By Blair Qualey
According to a recent Bloomberg Green analysis of zero emission vehicle adoption, 23 counties – including Canada – have now passed what’s become a critical tipping point: five per cent of new vehicles sold are powered by electricity. It’s important because it signals the start of mass adoption when technological preferences rapidly flip.
The newcomers – Canada, Australia, Spain, Thailand and Hungary – join a cohort that also includes the US, China and most of Western Europe. The trajectory laid out by these early adopters shows how EVs can surge from five per cent to 25 per cent of new cars in just four years. Likewise, once 10 per cent of an automaker’s quarterly sales were experienced, that share nearly tripled in less than two years, on average.
Most successful new technologies, whether they be televisions, mobile phones or LED lightbulbs — follow an S-shaped adoption curve. Sales begin slowly and then increase rapidly once the innovation has gone mainstream. Five per cent seems to be the inflection point. The time it takes to get to that level varies widely by country, but once the universal challenges of car costs, charging station availability and driver skepticism are solved for the few, the masses soon follow.
As Bloomberg writer Tom Randall so eloquently puts it, convincing everyone to adopt a new technology can be a slog at first. The humble microwave oven, for example, took two decades of lukewarm sales to reach just a tenth of U.S. households. But then came the 1980s, and quicker than you could say “Hot Pockets,” microwaves had spread to nearly every kitchen.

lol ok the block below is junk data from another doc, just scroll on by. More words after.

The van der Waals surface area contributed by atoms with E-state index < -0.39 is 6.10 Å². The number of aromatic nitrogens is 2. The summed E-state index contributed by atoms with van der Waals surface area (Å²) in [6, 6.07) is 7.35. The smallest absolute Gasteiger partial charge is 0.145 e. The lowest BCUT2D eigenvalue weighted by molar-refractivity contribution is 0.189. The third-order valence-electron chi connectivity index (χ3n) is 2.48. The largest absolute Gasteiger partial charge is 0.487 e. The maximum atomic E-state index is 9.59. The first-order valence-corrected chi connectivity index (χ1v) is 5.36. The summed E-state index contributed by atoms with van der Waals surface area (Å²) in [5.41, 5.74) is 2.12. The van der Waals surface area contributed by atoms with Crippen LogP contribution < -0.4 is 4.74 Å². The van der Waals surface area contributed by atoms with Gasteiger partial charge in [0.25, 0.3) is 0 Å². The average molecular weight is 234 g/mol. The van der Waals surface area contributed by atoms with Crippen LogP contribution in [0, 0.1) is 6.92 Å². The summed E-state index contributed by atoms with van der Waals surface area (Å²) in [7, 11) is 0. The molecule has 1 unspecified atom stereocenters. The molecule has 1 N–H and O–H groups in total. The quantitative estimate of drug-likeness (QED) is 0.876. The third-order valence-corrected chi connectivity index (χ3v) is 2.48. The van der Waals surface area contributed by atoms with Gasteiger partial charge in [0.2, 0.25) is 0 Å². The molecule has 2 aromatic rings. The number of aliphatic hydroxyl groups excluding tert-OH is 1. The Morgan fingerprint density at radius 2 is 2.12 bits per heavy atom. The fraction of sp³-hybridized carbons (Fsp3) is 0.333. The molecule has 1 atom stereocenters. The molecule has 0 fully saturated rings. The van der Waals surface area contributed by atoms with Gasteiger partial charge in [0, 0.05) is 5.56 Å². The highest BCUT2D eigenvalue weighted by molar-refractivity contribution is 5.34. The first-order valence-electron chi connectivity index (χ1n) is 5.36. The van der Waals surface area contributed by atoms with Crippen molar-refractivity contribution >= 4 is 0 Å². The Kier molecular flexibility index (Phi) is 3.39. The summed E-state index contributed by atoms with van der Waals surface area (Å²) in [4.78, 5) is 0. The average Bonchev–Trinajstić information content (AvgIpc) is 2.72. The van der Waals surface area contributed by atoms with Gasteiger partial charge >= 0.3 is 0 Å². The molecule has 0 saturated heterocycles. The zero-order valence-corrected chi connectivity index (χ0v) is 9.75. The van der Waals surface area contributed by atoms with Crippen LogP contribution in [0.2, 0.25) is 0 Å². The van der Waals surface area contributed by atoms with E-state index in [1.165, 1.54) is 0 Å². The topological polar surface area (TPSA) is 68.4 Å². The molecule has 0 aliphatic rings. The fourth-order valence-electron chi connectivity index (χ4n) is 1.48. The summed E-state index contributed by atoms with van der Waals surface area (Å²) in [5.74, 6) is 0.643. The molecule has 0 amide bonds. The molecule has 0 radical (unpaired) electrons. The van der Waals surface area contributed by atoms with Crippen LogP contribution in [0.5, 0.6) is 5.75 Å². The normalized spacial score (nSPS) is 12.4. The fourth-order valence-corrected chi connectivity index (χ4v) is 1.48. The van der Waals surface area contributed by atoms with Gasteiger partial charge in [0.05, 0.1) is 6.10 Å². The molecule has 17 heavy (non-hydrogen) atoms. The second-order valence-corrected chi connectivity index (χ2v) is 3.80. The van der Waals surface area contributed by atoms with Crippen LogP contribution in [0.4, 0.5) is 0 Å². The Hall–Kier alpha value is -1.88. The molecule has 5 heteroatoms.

Last year, the market share of zero emission vehicles in Canada increased to 8.9 per cent and in British Columbia, ZEV sales represented more than 18 per cent of new light duty passenger vehicles, the highest percentage of any province.
Today, there are more than 110,000 zero emission vehicles registered in B.C., the majority of those purchased with the benefit of the Clean BC Go Electric Passenger Vehicle Rebate Program, which the NCDA delivers in collaboration with the Province of British Columbia and funded by BC Hydro.
We know success of the program will be key to long-term success and to the province meeting its ambitious target of 100 per cent of all light-duty vehicle sales in the province being ZEVs by 2035. However, we also know there are several issues that will play a critical role, including price and access to electric pick-up trucks or SUVs to accommodate lifestyle or work requirements. There must also be an ongoing commitment to a robust fast charging network across the province to address the very real issue of range anxiety. Progress is being made but clearly, more must be done, especially in the province’s rural and remote areas where access to charging stations is limited, and as a result, adoption has been modest.
The transition to a clean and sustainable economy has been accelerating over the last decade, but an ongoing commitment to address key factors will be important if B.C. is to meet provincially mandated-targets – and achieve mass adoption.
Blair Qualey is President and CEO of the New Car Dealers Association of BC. You can email him at firstname.lastname@example.org.